How to Get Repeat Business From Your Current Clients
Getting more business from your existing clients is perhaps the most basic of all professional services marketing strategies. Yet when it comes to repeat business, many firms stumble.
At a recent marketing conference, I asked folks if they had the experience of a seemingly satisfied client go to one of their competitors for a service that they offered. Almost everyone raised their hand.
Why do so many firms stumble in their pursuit of repeat business? What can be done about it?
The Realities of Repeat Business
Let’s start with the basics. Most of your clients probably want to do more with you. In fact, our recently published research on professional services clients and the firms that serve them shows that 79% of clients want to get more services from their existing provider. As Figure 1 shows, most providers actually underestimate the demand for additional services. That’s the first challenge.
But there is a second, even greater challenge.
Most of your clients are unaware of all the services you provide. Figure 2 shows that slightly over half of clients (52.4%) feel that they are aware of the range of services you provide. Less then 20% of service providers agree. Unfortunately, the service providers are probably more accurate.
When we ask clients what services they wished their current provider would offer we find that over 80% of the time their current provider already offers the desired service.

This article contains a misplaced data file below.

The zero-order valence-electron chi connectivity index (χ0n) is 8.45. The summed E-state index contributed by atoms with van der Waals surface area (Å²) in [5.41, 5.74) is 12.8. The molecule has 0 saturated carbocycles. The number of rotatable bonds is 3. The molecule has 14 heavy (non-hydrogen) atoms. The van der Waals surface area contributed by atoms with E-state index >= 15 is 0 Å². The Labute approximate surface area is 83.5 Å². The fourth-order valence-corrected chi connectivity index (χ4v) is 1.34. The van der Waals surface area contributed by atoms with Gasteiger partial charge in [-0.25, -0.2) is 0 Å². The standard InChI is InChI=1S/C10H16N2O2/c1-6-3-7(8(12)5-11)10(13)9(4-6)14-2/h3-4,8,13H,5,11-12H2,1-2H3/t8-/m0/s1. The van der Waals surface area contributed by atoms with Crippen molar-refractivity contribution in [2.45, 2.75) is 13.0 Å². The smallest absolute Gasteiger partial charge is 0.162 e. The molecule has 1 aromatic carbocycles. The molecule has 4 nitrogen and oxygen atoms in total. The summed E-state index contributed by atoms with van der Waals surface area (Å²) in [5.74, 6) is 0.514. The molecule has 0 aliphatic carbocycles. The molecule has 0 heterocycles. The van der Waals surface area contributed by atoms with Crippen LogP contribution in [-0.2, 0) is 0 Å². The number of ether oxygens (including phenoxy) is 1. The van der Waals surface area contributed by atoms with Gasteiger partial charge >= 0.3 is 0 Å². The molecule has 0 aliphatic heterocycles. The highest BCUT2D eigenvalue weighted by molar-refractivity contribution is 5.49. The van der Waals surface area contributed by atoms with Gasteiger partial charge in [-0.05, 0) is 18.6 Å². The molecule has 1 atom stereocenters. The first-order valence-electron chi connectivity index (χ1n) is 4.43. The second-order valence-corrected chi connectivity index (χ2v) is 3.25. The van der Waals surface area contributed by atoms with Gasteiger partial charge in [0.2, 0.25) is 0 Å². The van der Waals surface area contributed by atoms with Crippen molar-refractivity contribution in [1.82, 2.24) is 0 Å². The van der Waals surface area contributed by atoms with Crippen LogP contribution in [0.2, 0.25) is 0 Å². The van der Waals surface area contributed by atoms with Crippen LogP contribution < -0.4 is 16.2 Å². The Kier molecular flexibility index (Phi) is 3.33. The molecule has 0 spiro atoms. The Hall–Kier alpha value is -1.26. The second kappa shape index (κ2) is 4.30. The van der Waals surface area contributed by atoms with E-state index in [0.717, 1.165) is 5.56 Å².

That’s right. Your current clients want more services from you. They are happy with your firm. The problem is they do not realize that you already offer the services they are looking for. So much for repeat business.
It would be very easy to blame this all on your client. After all, you explained the full range of services that your firm provides. And they are right there on your website for anyone to see. Why don’t they just ask you if they want another service?
Sorry, none of those work. Your clients are human (we hope) so they forget things. They are probably busy people with a lot on their mind. Expecting them to remember what your firm does and apply it to their situation is expecting too much. They will not necessarily even think to ask if you can help.
It is not your client’s job to understand your services and how they apply to their needs. That is your job.
So how do you do that job better?
A 4-Step Approach to Increase Repeat Business
Step 1. Have a dedicated relationship manager.
Many firms already have a role dedicated to managing the client relationship. But be careful. If the person who is supposed to manage the relationship is also responsible for project management, you are headed for trouble. Why?
It is incredibly difficult to do both. One role is focused on current activity. The goal is to complete the project on time and on budget. The other is dedicated to finding new opportunities and maintaining the relationship.
When these roles come into conflict, as they inevitably will, the outcome is preordained. Managing the current project will always win. The opportunity to develop repeat business will be lost.